DiNardo could not resist needling his old protégé:

“I remember I was driving from Chicago where we lived down to Bloomington and I called him up and said, ‘What’s up with this?’ Obviously, he had changed. We got a big laugh out of it.”


Of course, what really had changed in the interim were a few seismic shifts in college football revenue dispersal that reshaped the landscape. Being a Power Five football coach is roughly five to 10 times more lucrative now than it was in 2004. Ignited partly by the BTN for which DiNardo still works, partly by skyrocketing broadcast rights fees delivered by ESPN, FOX and CBS, a bidding war for coaches has sent salaries into the stratosphere, especially in the P5 conferences.

DiNardo, now 68, got off the train a bit soon to cash in; Yurcich, 45, boarded at just the right time to hit the honeypot.


DiNardo is far from bitter but still just as amazed as anyone else:

“I made $65,000 when I was at Colorado [1982-90 as an assistant under Bill McCartney]. When I got to Indiana [in 2002], I had a $1 million-dollar budget for 10 [assistant coaches].”


And last season, Yurcich signed for $1.7 million by himself as Texas’ offensive coordinator (busted down to $1.5M by a UT athletic-department COVID-austerity pay cut). His salary at Penn State has not been announced and likely won’t be until the university’s annual list of its top 25 highest-paid employees is released, probably in April. Yurcich most definitely will be on it.

As I wrote in Saturday’s story on Yurcich’s hiring at Penn State, head coach James Franklin surely knows that Yurcich will be in the market for suitable head coach openings himself in the near future – by December if his offense performs well in the 2021 season.


Some coordinators prefer to concentrate on their side of the ball and aren’t necessarily interested in dealing with the CEO responsibilities of a head coach, no matter the steep salary upgrade. Lately, they are more the exception than the rule. Yurcich’s predecessor Kirk Ciarrocca is such a case.

Yurcich himself is not. He is known to be on track for and seeking a college head coaching job soon and was endorsed as a candidate by his old boss Gundy. Yurcich’s agent is Neil Cornrich (they share Cleveland as a hometown) whose prime-ticket clients include several high-powered head coaches – the New England Patriots’ Bill Belichick, the Tennessee Titans’ Mike Vrabel, Iowa’s Kirk Ferentz and Illinois’ Bret Bielema.

It’s all a long way from 18 years ago when DiNardo happened to get a heads-up from a staff remember – he can’t remember who – about that 27-year-old assistant in the opposite corner of Indiana at a tiny college in Fort Wayne. DiNardo then suggested what a fateful moment that was:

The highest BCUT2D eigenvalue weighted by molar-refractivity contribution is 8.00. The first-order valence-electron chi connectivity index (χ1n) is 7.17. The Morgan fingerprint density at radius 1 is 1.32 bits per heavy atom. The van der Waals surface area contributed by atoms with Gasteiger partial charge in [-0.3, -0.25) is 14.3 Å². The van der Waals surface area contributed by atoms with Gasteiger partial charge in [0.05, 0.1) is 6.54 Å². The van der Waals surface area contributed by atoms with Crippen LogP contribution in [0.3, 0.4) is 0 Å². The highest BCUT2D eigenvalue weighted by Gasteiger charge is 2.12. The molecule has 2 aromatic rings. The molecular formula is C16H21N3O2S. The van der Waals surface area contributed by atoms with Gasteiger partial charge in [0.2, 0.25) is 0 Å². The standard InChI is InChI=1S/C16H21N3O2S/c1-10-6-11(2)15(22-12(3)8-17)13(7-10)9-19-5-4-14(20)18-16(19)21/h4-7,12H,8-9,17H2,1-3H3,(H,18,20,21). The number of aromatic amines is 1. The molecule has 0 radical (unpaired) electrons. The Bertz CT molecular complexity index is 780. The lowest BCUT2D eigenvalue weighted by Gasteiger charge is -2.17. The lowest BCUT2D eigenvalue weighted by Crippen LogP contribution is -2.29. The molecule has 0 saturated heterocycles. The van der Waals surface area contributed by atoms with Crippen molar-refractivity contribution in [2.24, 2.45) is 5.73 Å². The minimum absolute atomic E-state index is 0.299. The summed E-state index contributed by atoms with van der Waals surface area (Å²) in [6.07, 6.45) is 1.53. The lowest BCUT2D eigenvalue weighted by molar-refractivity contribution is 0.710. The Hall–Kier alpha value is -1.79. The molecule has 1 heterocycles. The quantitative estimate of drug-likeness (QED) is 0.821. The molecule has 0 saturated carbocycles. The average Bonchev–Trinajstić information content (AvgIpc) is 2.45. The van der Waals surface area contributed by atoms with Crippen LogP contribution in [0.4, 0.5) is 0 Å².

“You’d get literally hundreds of all these crazy letters: ‘I’ll do anything to be a G.A. I’ll sleep on the couch.’”

A few years before, a G.A. at Cal-Lutheran named Dave Aranda proved that wasn’t just a metaphor. He had visited Louisiana State to learn the acumen of Lou Tepper, then DiNardo’s defensive coordinator when he was the LSU head coach (1995-99). Aranda was too embarrassed to tell anyone he didn’t have money for a hotel, so he surreptitiously slept in the LSU offices.

Aranda only told DiNardo the story a couple of years ago. By then, he himself was the LSU DC, pulling down $2.5 million – the highest-paid coordinator in college football. Last year, Baylor hired him away to replace Matt Rhule as its head coach for an estimated $4.5 million annually. (Baylor is a private university and does not commonly release salary figures.)

Yurcich is one step away from following in every one of Aranda’s footsteps.

DiNardo and I had been talking earlier in our conversation about this monumental TV revenue infusion of the past decade that has not only sent salaries skyward but made coaches hypermobile and focused on the monetary prize at the end of their rainbow, some as much or more as their love of the game. He returned to that point:

“I would say, generally, these are very highly motivated young people who really want to get into coaching. The way the thing has changed now is, there is no question in my mind that, these days, someone like Mike Yurcich becomes a G.A. fully expecting that he is gonna be a millionaire. He will leave his children generational wealth.

“Now, some people will think that, and aren’t gonna make it. The only thing you wonder about is, if they weren’t making that money, would they still wanna do it?”

Clearly, Yurcich wanted to coach or he wouldn’t have spent a combined 15 years slumming at not only St. Francis and as an Indiana G.A. but later as a coordinator at Edinboro (under Tepper) and Shippensburg of the unseen Division II PSAC.

So, now he’s near the top. And yes, he’s clearly adapted to “this life” of the major-college grinder. Mike Yurcich learned it, but he also earned it – the hard way.

Popular Posts